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Dividend Reinvestment Plan: Is it better to opt or not?

Created on 16 Dec 2020

Wraps up in 5 Min

Read by 3.3k people

Updated on 12 Sep 2022

We already know that dividends are essential because they provide a steady cash flow for monthly necessities like paying bills, groceries, buying medicines, etc. or you would love to spend that extra cash for your vacations and of course for other perks. However, if you reinvest those dividends, in an amount of time they can grow into enormous sums of money. 

Let's know all about dividend reinvestment here, and find out whether it is the correct choice for you. 

What you need to know about Dividend Reinvestment

People usually consider stocks and mutual fund dividends as similar, but in reality, there are quite different from each other. In mutual funds, the amount of dividend paid to you is out of your profits. Therefore, the amount of dividends paid to you decreases the NAV by the same amount as your mutual fund. Wherein, dividends from stocks are your additional income, and due to dividend distribution, the stock price does not come down. Stock prices are based on the general sentiments of the stock market.

Dividend Reinvestment Plan, in simple terms - The dividends are declared but not paid, In fact from that dividend amount additional units are bought for the same mutual fund.

If you do not need a steady stream of cash from dividends, it's a good idea to reinvest them. In the long term, the biggest advantage is the compounding of returns. With every dividend, you are increasing the number of shares you hold which, in turn, increases the total return potential of the investment.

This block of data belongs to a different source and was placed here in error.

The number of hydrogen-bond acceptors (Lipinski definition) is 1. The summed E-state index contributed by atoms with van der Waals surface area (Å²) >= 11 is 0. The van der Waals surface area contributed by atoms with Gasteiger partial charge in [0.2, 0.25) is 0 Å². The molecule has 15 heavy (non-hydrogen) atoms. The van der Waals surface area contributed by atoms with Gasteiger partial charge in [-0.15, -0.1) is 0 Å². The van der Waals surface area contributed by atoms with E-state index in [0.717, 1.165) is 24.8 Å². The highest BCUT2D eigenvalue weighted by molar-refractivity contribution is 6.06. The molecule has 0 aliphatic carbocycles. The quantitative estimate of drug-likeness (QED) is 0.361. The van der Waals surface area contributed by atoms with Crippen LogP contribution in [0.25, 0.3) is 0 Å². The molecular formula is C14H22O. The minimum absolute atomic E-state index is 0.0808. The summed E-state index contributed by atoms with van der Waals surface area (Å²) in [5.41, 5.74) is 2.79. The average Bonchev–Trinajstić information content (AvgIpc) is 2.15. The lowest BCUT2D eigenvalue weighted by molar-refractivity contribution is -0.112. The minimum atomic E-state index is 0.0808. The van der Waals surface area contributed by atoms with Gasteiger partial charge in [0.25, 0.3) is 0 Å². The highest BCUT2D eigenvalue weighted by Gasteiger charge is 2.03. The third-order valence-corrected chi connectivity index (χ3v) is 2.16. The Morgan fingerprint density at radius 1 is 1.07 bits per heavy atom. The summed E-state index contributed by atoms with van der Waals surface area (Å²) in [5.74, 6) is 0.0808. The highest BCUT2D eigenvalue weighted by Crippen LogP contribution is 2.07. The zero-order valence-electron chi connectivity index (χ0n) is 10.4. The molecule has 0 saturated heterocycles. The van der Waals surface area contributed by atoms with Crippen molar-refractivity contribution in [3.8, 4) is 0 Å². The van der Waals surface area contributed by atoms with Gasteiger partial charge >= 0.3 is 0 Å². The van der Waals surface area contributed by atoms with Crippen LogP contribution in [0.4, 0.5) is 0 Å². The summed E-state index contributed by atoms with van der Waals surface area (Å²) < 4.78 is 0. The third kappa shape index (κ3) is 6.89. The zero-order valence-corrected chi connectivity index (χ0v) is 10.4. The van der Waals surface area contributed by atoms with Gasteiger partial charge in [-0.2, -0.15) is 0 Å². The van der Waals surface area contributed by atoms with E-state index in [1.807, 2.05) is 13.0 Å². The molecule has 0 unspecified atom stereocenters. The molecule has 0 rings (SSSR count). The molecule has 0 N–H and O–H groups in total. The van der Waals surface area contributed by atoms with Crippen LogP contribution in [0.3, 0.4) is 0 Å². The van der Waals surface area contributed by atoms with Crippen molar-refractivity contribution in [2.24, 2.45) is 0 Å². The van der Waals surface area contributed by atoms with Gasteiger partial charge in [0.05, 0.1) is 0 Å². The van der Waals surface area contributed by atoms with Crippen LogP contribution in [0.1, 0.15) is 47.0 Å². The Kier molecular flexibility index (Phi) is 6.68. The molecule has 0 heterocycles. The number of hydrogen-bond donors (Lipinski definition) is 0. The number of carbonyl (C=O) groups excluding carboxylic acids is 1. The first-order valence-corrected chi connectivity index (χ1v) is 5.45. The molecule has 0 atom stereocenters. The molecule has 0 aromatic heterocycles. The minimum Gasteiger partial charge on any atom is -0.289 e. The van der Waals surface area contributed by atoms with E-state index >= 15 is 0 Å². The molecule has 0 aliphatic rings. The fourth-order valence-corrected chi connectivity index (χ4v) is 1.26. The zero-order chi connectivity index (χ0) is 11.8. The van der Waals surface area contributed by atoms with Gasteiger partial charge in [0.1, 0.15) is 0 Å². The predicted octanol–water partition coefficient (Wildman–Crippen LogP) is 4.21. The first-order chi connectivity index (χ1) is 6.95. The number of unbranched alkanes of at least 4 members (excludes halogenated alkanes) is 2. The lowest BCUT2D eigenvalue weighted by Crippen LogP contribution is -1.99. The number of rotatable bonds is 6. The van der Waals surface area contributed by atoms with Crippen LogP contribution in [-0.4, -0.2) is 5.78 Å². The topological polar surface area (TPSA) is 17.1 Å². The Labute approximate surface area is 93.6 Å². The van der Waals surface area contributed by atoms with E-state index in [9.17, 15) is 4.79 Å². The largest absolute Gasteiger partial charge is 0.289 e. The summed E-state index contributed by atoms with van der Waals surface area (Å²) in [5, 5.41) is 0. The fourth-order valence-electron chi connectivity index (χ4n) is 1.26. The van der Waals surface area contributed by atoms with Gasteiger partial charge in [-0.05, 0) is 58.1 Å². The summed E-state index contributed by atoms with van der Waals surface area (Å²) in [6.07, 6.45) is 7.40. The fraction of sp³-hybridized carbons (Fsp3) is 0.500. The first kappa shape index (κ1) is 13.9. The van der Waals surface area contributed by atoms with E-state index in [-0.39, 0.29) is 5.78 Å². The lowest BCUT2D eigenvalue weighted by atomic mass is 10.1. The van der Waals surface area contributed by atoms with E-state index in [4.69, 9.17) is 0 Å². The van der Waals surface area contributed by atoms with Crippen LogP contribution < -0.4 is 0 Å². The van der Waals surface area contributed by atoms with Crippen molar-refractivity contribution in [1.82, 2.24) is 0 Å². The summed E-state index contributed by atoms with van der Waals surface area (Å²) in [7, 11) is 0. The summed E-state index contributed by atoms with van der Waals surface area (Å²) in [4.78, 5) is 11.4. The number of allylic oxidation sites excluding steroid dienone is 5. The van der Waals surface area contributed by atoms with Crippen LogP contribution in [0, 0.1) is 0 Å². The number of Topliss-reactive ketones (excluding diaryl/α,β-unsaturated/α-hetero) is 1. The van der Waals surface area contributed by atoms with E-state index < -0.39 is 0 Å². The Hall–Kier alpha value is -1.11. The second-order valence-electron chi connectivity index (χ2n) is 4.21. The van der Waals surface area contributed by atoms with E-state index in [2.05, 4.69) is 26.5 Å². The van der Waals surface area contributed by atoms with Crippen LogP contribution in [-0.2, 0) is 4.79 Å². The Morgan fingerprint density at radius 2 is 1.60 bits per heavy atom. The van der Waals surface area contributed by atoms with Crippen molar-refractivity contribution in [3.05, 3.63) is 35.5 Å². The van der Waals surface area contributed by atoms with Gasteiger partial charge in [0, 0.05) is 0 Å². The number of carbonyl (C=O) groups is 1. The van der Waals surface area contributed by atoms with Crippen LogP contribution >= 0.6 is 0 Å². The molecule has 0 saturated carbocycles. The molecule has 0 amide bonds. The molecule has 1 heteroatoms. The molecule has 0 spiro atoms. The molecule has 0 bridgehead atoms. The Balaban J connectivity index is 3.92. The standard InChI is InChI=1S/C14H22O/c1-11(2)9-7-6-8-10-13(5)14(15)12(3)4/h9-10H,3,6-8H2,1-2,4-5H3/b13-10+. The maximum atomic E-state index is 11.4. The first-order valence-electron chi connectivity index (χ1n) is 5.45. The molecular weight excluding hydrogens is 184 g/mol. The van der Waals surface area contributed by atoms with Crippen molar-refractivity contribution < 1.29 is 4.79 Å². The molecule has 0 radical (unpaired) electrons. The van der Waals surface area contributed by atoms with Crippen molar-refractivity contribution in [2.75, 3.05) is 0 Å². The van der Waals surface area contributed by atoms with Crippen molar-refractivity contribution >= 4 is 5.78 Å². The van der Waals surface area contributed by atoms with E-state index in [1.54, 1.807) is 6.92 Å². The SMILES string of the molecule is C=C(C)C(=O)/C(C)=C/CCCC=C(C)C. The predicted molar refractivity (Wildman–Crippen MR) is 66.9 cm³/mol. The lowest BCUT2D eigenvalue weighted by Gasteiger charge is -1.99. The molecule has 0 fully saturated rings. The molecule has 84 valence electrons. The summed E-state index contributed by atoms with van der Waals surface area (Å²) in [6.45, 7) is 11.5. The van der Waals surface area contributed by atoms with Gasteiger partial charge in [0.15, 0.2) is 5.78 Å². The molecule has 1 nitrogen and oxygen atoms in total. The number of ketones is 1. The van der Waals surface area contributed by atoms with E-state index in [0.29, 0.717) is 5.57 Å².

The slight downside is that you have no control over when your money from the dividends is used to buy new stock, which means you might be buying new shares at a less-than-optimal time.

Other alternatives to the Dividend Reinvestment Plan

When you invest in mutual funds, you normally have the choice of 3 plans under each fund viz. Growth Plans, Dividend Payout Plans, and Dividend Reinvestment Plans. So, what exactly is the difference between the three of them? 

Let us understand the growth and reinvestment option in mutual funds as well as a comparison of the dividend reinvestment plan vs the growth plan. Also, what is the difference between growth and dividend reinvestment and dividend plans? But first, the concepts.

*Disclaimer- The way of choosing a mutual fund scheme depends solely on your investment objective. 

Growth Plan: In a growth plan of a mutual fund, there is no payout. All profits made on the portfolio are ploughed back into the scheme, and therefore the value of a growth plan compounds over the longer term.

Dividend Payout Plan: Under this plan, the investor receives regular payments from funding houses. An individual can receive the amount monthly, quarterly, half-yearly, or yearly depending upon his needs.

Dividend Reinvestment Plan: The amount of the dividend which was to be distributed to the investor is used by the company to buy more units, thereby increasing the overall unit-holding. This, in the long run, generates a higher capital gain than the Dividend Payout Option because of the increased number of units. 

Let us understand DRIP with an example

Particulars

Growth plan

Dividend payout plan 

Dividend reinvestment plan 

Units bought

5000 units

5000 units

5000 units 

Date of purchase

1st Jan 2019

1st Jan 2019

1st Jan 2019

Purchase NAV

Rs. 10

Rs. 10

Rs. 10

Value of purchase

Rs. 50,000

Rs. 50,000

Rs. 50,000

       

NAV on 31st Dec 2019

Rs. 14

Rs. 14

Rs. 14

Value of Investment 

Rs. 70,000

Rs. 70,000

Rs. 70,000

Dividend Declared

N.A

Rs. 2

Rs. 2

Dividend paid out

N.A

Rs. 2

N.A

Units issued instead of dividends

N.A 

N.A 

# 833.33 units

Post dividend NAV

Rs. 14 

Rs. 12

Rs. 12

Post dividend units

5000 units 

5000 units 

5833.33 units